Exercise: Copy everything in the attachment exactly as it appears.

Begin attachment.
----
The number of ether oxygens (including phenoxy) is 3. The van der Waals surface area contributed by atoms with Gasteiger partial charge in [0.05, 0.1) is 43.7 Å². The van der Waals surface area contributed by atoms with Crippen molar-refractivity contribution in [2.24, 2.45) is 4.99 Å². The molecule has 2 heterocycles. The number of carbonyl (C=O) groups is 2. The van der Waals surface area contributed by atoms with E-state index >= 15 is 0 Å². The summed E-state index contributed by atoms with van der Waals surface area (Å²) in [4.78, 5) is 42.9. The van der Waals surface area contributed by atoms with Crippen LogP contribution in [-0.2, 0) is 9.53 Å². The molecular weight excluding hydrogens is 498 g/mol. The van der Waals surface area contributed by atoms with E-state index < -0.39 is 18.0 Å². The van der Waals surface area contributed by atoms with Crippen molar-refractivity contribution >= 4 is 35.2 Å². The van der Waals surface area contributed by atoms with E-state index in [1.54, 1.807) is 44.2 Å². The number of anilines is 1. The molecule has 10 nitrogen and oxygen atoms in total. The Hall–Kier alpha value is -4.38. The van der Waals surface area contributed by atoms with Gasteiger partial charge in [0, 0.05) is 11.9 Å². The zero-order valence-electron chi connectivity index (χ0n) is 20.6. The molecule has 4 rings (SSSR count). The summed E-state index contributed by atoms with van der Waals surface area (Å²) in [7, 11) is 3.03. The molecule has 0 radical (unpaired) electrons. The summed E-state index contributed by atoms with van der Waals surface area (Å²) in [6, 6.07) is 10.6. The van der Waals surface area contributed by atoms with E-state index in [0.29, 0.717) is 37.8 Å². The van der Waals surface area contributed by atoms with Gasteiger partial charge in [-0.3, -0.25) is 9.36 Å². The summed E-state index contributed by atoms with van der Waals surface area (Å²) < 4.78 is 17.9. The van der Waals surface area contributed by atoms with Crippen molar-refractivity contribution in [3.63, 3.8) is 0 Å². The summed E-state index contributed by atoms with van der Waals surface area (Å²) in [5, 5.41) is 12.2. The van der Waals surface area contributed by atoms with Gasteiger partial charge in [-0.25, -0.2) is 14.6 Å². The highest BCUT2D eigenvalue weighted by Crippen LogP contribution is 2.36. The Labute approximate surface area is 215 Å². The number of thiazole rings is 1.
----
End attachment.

The number of ether oxygens (including phenoxy) is 3. The van der Waals surface area contributed by atoms with Gasteiger partial charge in [0.05, 0.1) is 43.7 Å². The van der Waals surface area contributed by atoms with Crippen molar-refractivity contribution in [2.24, 2.45) is 4.99 Å². The molecule has 2 heterocycles. The number of carbonyl (C=O) groups is 2. The van der Waals surface area contributed by atoms with E-state index >= 15 is 0 Å². The summed E-state index contributed by atoms with van der Waals surface area (Å²) in [4.78, 5) is 42.9. The van der Waals surface area contributed by atoms with Crippen LogP contribution in [-0.2, 0) is 9.53 Å². The molecular weight excluding hydrogens is 498 g/mol. The van der Waals surface area contributed by atoms with E-state index < -0.39 is 18.0 Å². The van der Waals surface area contributed by atoms with Crippen molar-refractivity contribution >= 4 is 35.2 Å². The van der Waals surface area contributed by atoms with E-state index in [1.54, 1.807) is 44.2 Å². The number of anilines is 1. The molecule has 10 nitrogen and oxygen atoms in total. The Hall–Kier alpha value is -4.38. The van der Waals surface area contributed by atoms with Gasteiger partial charge in [0, 0.05) is 11.9 Å². The zero-order valence-electron chi connectivity index (χ0n) is 20.6. The molecule has 4 rings (SSSR count). The summed E-state index contributed by atoms with van der Waals surface area (Å²) in [7, 11) is 3.03. The molecule has 0 radical (unpaired) electrons. The summed E-state index contributed by atoms with van der Waals surface area (Å²) in [6, 6.07) is 10.6. The van der Waals surface area contributed by atoms with E-state index in [0.29, 0.717) is 37.8 Å². The van der Waals surface area contributed by atoms with Gasteiger partial charge in [-0.3, -0.25) is 9.36 Å². The summed E-state index contributed by atoms with van der Waals surface area (Å²) < 4.78 is 17.9. The van der Waals surface area contributed by atoms with Crippen molar-refractivity contribution in [3.63, 3.8) is 0 Å². The summed E-state index contributed by atoms with van der Waals surface area (Å²) in [5, 5.41) is 12.2. The van der Waals surface area contributed by atoms with Gasteiger partial charge in [-0.25, -0.2) is 14.6 Å². The highest BCUT2D eigenvalue weighted by Crippen LogP contribution is 2.36. The Labute approximate surface area is 215 Å². The number of thiazole rings is 1.